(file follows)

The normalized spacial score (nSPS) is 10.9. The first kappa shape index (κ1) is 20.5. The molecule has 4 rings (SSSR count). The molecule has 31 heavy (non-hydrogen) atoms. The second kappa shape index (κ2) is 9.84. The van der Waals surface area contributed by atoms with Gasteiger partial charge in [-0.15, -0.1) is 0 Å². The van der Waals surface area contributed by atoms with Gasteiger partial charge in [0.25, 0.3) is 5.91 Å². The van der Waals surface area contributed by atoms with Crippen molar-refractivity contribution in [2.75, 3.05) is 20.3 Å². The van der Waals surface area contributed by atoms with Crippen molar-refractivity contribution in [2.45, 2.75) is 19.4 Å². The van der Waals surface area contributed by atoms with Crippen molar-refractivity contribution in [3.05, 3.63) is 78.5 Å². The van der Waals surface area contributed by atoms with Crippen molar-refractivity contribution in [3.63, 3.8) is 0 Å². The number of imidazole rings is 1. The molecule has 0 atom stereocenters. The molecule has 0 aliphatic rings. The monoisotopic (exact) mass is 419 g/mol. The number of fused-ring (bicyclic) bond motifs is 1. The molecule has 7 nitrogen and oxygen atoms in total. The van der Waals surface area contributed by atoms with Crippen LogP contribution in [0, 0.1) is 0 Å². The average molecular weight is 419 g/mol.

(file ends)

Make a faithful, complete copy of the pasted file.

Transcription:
The normalized spacial score (nSPS) is 10.9. The first kappa shape index (κ1) is 20.5. The molecule has 4 rings (SSSR count). The molecule has 31 heavy (non-hydrogen) atoms. The second kappa shape index (κ2) is 9.84. The van der Waals surface area contributed by atoms with Gasteiger partial charge in [-0.15, -0.1) is 0 Å². The van der Waals surface area contributed by atoms with Gasteiger partial charge in [0.25, 0.3) is 5.91 Å². The van der Waals surface area contributed by atoms with Crippen molar-refractivity contribution in [2.75, 3.05) is 20.3 Å². The van der Waals surface area contributed by atoms with Crippen molar-refractivity contribution in [2.45, 2.75) is 19.4 Å². The van der Waals surface area contributed by atoms with Crippen molar-refractivity contribution in [3.05, 3.63) is 78.5 Å². The van der Waals surface area contributed by atoms with Crippen molar-refractivity contribution in [3.63, 3.8) is 0 Å². The number of imidazole rings is 1. The molecule has 0 atom stereocenters. The molecule has 0 aliphatic rings. The monoisotopic (exact) mass is 419 g/mol. The number of fused-ring (bicyclic) bond motifs is 1. The molecule has 7 nitrogen and oxygen atoms in total. The van der Waals surface area contributed by atoms with Crippen LogP contribution in [0, 0.1) is 0 Å². The average molecular weight is 419 g/mol.